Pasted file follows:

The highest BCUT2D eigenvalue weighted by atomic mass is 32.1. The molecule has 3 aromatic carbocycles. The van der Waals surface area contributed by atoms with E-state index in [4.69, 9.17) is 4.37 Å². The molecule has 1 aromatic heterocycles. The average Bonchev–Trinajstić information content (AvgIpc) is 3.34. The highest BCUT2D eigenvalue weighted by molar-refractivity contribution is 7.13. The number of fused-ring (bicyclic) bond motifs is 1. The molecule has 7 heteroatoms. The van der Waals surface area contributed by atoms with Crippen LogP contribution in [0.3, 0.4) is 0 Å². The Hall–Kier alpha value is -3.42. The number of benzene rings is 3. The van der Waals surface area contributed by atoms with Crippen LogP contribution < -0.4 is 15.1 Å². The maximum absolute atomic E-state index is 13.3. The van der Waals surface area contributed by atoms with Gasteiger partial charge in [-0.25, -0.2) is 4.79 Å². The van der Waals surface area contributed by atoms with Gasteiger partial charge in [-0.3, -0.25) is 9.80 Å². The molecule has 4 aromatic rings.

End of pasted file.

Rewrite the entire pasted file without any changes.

The highest BCUT2D eigenvalue weighted by atomic mass is 32.1. The molecule has 3 aromatic carbocycles. The van der Waals surface area contributed by atoms with E-state index in [4.69, 9.17) is 4.37 Å². The molecule has 1 aromatic heterocycles. The average Bonchev–Trinajstić information content (AvgIpc) is 3.34. The highest BCUT2D eigenvalue weighted by molar-refractivity contribution is 7.13. The number of fused-ring (bicyclic) bond motifs is 1. The molecule has 7 heteroatoms. The van der Waals surface area contributed by atoms with Crippen LogP contribution in [0.3, 0.4) is 0 Å². The Hall–Kier alpha value is -3.42. The number of benzene rings is 3. The van der Waals surface area contributed by atoms with Crippen LogP contribution < -0.4 is 15.1 Å². The maximum absolute atomic E-state index is 13.3. The van der Waals surface area contributed by atoms with Gasteiger partial charge in [-0.25, -0.2) is 4.79 Å². The van der Waals surface area contributed by atoms with Gasteiger partial charge in [-0.3, -0.25) is 9.80 Å². The molecule has 4 aromatic rings.